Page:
In recent years the National Football League’s weekly injury report has caused quite a stir, most notably for its questionable toeing of the line regarding the Health Insurance Portability and Accountability Act (HIPAA) of 1996.
HIPAA states that private health information is not to be provided to parties, such as employers, without the consent of the employee. In stark contrast to this, the NFL Injury Report Policy states that “All players with significant or noteworthy injuries must be listed on the report, even if the player takes all the reps in practice, and even if the team is certain that he will play in the upcoming game. This is especially true of key players and those players whose injuries have been covered extensively by the media.”
The NFL has a history of doling out fines to teams who violate this policy. They issued a $20,000 fine to the Washington Redskins for not immediately disclosing that Robert Griffin III had suffered a concussion (when?) and issued the same penalty to the Buffalo Bills for not disclosing Mario Williams’ wrist injury (when?).
But leave it to none other than John Harbaugh, an often outspoken critic of the league, to chime in on the debate when the Baltimore Ravens were fined for not reporting Ed Reed’s torn labrum in October of 2012. When questioned about the incident, Harbaugh said, “Aren’t there HIPAA rights here? I mean, if I’m a player and I’ve been playing and I’ve been out there playing and I don’t want that on the injury report, and I’m told I have to put that on the injury report, we’ve got some players that resent that. So, yeah, I’ve got a problem with that, in all honesty.”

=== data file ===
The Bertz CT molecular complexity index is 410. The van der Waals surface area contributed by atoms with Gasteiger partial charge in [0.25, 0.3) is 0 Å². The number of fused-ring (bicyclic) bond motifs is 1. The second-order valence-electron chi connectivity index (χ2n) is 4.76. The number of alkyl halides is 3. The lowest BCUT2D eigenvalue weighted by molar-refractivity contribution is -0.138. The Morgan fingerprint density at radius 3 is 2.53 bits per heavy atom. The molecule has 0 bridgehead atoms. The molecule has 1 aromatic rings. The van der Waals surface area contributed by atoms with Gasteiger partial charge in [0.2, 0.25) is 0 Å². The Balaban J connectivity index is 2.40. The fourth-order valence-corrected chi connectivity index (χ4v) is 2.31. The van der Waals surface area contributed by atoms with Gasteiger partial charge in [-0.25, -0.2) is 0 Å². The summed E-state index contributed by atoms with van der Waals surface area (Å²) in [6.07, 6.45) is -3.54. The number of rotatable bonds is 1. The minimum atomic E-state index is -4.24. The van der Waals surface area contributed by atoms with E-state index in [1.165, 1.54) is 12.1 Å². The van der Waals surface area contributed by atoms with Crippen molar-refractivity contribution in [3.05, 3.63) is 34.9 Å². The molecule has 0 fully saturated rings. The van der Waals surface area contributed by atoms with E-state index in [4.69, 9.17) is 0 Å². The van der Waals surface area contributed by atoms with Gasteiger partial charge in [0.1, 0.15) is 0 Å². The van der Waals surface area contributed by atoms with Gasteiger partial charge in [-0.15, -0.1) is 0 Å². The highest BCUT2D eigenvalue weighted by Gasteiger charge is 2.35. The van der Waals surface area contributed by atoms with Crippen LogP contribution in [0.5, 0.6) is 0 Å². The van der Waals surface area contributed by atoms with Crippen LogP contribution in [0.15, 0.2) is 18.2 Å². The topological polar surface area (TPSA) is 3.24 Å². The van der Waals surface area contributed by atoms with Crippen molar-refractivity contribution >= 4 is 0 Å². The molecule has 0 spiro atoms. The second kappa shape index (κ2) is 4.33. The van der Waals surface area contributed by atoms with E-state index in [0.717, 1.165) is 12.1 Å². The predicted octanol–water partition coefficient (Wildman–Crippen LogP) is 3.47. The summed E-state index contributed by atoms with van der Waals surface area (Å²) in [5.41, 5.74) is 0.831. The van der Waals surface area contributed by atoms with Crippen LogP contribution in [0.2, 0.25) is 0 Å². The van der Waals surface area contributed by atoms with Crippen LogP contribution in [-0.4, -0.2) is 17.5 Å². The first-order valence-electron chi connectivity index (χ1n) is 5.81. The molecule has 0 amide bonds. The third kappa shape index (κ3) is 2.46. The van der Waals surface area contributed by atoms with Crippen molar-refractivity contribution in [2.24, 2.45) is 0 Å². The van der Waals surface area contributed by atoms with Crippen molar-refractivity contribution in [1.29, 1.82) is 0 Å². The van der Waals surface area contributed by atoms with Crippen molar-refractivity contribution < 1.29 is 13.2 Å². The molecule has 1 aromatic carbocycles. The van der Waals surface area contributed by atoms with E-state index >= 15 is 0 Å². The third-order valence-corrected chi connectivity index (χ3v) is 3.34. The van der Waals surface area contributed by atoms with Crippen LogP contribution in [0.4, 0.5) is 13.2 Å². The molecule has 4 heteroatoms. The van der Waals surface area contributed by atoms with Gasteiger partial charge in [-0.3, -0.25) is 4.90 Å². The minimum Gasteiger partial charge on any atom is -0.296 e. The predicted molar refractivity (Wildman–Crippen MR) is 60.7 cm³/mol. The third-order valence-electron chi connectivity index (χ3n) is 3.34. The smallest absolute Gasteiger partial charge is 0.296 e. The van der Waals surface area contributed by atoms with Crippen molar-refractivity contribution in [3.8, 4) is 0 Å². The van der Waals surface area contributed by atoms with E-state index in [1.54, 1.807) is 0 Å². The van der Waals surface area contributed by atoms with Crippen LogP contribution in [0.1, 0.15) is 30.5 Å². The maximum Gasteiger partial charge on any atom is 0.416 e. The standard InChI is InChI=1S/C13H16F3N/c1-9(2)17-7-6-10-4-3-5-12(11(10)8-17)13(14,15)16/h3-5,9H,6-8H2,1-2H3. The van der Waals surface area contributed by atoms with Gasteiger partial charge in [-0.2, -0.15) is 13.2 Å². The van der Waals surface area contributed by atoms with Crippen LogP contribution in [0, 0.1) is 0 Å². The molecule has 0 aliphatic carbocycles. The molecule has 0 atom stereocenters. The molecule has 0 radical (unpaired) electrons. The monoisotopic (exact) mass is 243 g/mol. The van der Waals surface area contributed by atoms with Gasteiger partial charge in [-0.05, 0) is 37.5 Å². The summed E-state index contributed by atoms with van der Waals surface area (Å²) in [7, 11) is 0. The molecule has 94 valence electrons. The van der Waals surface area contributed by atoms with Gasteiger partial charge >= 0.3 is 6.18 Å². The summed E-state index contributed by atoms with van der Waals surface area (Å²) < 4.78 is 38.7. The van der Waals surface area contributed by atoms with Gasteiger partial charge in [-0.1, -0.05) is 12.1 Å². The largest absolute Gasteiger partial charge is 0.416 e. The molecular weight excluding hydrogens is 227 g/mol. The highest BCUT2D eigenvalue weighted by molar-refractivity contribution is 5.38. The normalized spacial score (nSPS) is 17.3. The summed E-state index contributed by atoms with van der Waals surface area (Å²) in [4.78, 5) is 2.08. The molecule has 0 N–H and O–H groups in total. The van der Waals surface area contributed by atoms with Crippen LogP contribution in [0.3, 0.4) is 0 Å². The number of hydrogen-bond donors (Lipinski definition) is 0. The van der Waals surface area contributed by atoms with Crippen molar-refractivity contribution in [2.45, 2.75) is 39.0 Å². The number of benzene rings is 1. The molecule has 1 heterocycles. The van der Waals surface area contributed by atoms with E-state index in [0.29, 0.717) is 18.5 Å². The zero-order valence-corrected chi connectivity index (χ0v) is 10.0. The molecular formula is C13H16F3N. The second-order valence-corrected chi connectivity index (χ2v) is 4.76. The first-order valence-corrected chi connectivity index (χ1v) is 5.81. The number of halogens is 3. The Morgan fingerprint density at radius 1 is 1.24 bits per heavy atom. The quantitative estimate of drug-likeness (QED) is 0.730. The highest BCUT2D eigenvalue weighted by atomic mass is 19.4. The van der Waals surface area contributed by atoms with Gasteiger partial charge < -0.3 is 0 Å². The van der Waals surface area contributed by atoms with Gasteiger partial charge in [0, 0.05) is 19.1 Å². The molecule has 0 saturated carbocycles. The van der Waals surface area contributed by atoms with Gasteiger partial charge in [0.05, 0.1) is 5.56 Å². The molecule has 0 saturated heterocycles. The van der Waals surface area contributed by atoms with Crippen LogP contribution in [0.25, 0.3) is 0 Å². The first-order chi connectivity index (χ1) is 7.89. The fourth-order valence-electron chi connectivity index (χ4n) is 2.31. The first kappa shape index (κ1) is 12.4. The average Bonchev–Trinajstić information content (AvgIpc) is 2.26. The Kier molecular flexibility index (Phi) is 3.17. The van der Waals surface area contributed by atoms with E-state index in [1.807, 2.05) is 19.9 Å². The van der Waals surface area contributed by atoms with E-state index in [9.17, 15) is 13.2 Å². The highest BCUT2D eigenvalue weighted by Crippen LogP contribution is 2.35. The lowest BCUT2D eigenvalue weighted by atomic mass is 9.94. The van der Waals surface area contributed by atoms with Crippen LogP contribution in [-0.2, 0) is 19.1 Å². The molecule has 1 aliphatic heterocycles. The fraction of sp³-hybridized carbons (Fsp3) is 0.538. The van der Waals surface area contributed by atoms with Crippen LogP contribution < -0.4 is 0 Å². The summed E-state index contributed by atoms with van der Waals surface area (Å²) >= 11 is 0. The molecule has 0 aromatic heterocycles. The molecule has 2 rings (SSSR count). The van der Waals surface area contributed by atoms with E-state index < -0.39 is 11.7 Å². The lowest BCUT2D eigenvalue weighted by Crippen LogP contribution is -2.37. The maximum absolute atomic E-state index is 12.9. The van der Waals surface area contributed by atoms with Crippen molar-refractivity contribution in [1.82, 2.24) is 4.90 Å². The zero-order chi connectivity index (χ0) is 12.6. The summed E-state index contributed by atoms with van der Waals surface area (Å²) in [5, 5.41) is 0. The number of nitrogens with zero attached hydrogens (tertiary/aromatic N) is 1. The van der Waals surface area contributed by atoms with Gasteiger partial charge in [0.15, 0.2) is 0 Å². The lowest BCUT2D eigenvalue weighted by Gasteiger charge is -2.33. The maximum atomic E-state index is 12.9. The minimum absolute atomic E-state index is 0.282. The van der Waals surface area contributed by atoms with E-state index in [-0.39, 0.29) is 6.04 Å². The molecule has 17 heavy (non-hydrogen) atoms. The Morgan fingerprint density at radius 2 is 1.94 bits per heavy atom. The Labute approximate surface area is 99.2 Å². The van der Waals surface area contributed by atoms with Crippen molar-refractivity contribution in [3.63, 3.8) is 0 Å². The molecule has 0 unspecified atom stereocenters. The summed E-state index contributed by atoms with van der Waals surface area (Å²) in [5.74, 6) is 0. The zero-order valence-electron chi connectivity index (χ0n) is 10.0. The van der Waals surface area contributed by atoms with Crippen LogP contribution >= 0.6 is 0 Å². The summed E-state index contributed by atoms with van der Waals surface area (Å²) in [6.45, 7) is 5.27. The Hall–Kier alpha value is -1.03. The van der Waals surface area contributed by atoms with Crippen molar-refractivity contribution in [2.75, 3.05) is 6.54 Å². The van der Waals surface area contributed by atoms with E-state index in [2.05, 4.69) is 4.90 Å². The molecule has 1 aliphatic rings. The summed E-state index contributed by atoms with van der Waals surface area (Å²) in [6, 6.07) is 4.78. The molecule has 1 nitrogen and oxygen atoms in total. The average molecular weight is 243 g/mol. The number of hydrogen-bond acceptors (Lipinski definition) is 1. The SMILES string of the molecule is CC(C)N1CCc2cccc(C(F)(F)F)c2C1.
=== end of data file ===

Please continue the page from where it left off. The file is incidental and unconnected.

What Harbaugh failed to see is that HIPAA often excludes employers. The privacy rules only apply to “covered entities.” Under HIPAA, a covered entity is either a health plan, health care clearinghouse or a self- insured health care provider. It may be a bit unsettling to realize that many employers in fact are not covered entities. Since the NFL does provide health care facilities and acts as an intermediary between medical providers and employers, the fine line becomes even more blurred.
The NFL is notorious for leaking player information. In July of 2015 it became pubic knowledge that Jason Pierre-Paul of the New York Giants had his right index finger amputated at Jackson Memorial Hospital in Miami after a fireworks accident. The information was reported via ESPN reporter Adam Schefter’s Twitter account.
The result was a media firestorm and public relations nightmare for ESPN as well as Jackson Memorial Hospital. The tweet itself sparked a lot of controversy amongst Pierre-Paul’s fellow players, who spoke out against the reporting of such incidences via social media. Pierre-Paul also filed suit against both ESPN and Jackson Memorial Hospital in a Dade County court in February. On August 25, judge Marcia Cook dismissed ESPN and Schefter’s claim citing their perceived First Amendment protections and allowed the rulings to proceed. Although Schefter did not directly violate any HIPAA laws Jackson Memorial has settled the lawsuit brought against them and fired two employees responsible for the leak.
Based on data available from the U.S. Department of Health and Human Services, these breaches of privacy are not uncommon. They reported that in 2015 112 million healthcare records were compromised, 111 million of which occurring across 10 different major organizations. The department found that of those data breaches about 55 percent was physically stolen (as with this case). However 6 percent of data was compromised by hackers and about 5 percent from improper disposal of data. A costly mistake for health care providers and potentially NFL teams alike. If sensitive information not disclosed on an injury report were to be compromised then the team could face the same fate as Harbaugh’s 2012 Baltimore Ravens. It appears a leak friendly league like the NFL could benefit from utilizing a HIPAA friendly encryption service for the correspondence between team doctors and their organizations to avoid a similar suit.